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I have Vim documents that have codeblock regions that use 'syntax include' regions to have different syntax highlighting from the main document. For example, I have a syntax region named 'pyregion' defined that I use when I input Python code. The pyregion areas of the document are then highlighted using setup in Python's syntax file, while the area outside the region uses the syntax file of the main document.

I want to have the entire background in the Python region be shaded a different color to distinguish it from the non-Python areas of the document. I can get part of the way there by entering a background for the entire python region:

:highlight pyregion guibg=#555555

But the command above changes the background only for areas that have text characters on them, not for entire background of the region, which seems still to be governed like rest of document by the background color defined for the 'Normal' group. This is okay -- it does draw attention to the region, but it has a blotchy look because only the code characters themselves have different background, not the entire band of the region across the screen.

Is there some way to get a uniform band of a different background color across the whole region, not just portion of region where there are characters?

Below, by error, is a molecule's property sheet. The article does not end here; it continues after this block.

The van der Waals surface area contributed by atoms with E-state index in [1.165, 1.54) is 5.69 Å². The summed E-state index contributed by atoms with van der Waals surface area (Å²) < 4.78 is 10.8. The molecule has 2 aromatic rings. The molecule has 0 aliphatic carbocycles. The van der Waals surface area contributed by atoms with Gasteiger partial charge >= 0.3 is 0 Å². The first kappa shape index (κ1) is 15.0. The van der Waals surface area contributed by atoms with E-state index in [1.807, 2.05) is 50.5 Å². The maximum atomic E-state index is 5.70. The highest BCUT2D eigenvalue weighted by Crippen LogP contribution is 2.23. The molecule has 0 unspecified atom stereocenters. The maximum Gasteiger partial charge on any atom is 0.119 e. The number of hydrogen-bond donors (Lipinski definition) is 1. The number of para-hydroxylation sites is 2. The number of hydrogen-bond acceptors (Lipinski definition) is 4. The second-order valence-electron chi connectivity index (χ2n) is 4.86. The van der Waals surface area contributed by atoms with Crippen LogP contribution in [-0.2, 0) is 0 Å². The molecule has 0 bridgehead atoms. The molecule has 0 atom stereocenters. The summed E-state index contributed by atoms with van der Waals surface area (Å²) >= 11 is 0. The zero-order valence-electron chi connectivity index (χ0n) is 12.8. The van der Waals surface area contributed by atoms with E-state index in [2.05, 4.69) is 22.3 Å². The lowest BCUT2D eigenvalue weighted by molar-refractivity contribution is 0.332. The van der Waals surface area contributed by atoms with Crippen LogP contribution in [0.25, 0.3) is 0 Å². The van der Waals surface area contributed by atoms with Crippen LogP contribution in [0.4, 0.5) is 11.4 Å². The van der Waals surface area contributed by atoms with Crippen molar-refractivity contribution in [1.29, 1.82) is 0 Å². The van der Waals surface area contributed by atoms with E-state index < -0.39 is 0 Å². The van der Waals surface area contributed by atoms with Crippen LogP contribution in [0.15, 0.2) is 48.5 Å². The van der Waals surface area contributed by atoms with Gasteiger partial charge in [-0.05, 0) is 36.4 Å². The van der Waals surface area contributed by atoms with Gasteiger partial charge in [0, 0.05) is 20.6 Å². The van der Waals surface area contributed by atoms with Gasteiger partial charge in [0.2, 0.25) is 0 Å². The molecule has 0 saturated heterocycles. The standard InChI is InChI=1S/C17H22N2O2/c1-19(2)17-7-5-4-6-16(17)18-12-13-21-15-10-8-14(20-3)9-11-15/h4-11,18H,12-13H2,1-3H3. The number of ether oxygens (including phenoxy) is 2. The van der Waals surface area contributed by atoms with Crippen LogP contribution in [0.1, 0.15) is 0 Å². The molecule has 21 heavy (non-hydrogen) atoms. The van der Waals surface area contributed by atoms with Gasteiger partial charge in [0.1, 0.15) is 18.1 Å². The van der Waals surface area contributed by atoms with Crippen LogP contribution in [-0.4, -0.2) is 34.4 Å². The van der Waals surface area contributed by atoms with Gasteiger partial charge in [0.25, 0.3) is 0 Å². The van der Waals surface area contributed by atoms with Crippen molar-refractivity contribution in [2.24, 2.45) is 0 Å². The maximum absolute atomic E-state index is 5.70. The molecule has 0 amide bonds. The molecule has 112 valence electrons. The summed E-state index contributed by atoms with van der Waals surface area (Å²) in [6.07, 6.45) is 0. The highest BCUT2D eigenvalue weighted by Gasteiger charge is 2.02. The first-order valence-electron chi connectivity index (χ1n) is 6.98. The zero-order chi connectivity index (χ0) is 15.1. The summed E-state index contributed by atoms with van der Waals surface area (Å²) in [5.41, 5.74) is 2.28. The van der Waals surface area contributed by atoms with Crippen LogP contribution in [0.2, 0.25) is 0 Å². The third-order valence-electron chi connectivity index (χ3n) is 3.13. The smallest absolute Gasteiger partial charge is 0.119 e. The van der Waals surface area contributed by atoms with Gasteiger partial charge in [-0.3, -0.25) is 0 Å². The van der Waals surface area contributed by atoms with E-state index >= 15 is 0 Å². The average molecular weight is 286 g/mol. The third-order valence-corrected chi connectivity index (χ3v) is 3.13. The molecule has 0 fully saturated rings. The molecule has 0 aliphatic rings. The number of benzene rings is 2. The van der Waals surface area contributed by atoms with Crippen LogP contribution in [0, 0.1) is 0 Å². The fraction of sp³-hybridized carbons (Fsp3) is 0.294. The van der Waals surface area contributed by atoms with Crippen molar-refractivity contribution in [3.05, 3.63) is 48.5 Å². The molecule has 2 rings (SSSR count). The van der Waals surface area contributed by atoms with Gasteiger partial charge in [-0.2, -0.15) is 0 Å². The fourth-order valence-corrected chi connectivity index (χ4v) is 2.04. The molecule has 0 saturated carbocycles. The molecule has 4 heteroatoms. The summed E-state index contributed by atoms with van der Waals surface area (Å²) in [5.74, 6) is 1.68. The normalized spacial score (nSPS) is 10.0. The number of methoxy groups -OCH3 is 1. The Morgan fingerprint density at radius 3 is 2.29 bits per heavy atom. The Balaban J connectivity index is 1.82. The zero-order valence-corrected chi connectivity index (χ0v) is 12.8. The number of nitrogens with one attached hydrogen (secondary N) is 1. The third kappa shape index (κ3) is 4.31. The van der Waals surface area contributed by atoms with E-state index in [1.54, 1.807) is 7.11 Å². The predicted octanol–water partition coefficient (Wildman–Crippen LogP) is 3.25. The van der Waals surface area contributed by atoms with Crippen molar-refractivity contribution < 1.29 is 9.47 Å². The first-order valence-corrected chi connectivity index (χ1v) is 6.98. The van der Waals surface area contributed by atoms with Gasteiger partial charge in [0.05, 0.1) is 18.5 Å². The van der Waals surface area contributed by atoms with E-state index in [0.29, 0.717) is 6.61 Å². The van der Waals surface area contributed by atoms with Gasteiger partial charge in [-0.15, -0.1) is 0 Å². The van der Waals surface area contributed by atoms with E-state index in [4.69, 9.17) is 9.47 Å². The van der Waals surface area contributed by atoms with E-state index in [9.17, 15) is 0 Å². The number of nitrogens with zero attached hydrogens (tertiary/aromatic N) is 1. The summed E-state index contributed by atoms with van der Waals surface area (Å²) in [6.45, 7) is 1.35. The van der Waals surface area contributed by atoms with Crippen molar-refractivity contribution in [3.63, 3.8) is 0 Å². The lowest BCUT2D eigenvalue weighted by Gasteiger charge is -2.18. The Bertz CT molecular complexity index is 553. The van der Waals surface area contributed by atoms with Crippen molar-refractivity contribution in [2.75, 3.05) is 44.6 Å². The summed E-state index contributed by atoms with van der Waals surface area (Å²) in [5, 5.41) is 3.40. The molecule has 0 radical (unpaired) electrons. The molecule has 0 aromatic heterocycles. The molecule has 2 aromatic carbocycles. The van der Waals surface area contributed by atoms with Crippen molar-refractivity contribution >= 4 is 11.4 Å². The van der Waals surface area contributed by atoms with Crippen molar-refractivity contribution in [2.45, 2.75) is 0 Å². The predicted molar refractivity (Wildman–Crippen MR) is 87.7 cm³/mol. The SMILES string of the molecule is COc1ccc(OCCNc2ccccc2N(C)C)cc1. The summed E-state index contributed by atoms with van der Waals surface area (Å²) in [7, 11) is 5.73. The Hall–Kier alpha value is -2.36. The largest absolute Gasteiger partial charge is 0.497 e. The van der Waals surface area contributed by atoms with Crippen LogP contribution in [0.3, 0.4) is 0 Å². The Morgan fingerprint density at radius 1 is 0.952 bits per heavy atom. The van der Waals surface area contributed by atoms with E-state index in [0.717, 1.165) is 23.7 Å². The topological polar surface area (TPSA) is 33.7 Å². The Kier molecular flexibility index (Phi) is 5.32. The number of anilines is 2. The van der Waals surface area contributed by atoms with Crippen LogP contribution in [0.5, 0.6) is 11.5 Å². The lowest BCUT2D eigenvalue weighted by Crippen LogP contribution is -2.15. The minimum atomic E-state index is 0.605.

There's related question and answer in following link, but so far as I can tell that answer also changes background only where there is text: http://stackoverflow.com/questions/900854/highlight-code-block-backgrounds-with-vim

Thanks for any help.

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2 Answers 2

up vote 6 down vote accepted

I don't believe that this is possible without a ridiculous bodge (see below). If you try this:

:match Error /\%3l/

It highlights what Vim considers to be the whole of line 3. The highlighting only extends to the the end of the characters. This makes me suspect that there will be no way to highlight non-existent characters.


Stop reading now.

Purely as an exercise in the ridiculous, you could of course append a massive number of spaces to the end of every line and then remove them when you save. This would be daft, but it's the only thing I can think of.

" Add spaces to the end of every line (you could also do
" this selectively for lines that don't already have lots
" of spaces and you could do it on reading a file or whatever)
:exe '%s/$/' . repeat(' ', 1000) . '/'
" Automatically remove spaces at the end of every line when saving
:autocmd BufWritePre %s/ *$//
" Make 'A' append at the end of the non-space characters on the line
:nmap A / *$<CR>i
" Make '$' go to the end of the non-space characters on the line
:nmap $ /.\? *$<CR>

Disclaimer: don't do this.

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Al -- Thanks, I was figuring out for myself that this is just a limitation of Vim that it's smarter to accept than fight against. Got similar answer from query I posted on vim usergroups. It's easier to accept it when I know there's no sane way to get exactly what I want. –  Herbert Sitz Sep 16 '10 at 15:37

Yes, you can do this using the sign command.

http://vimdoc.sourceforge.net/htmldoc/sign.html

sign define 1 linehl=Error
sign place 1 name=er1 line=1 file=file.txt

Will highlight the first line of file.txt all the way to the edge of the terminal.

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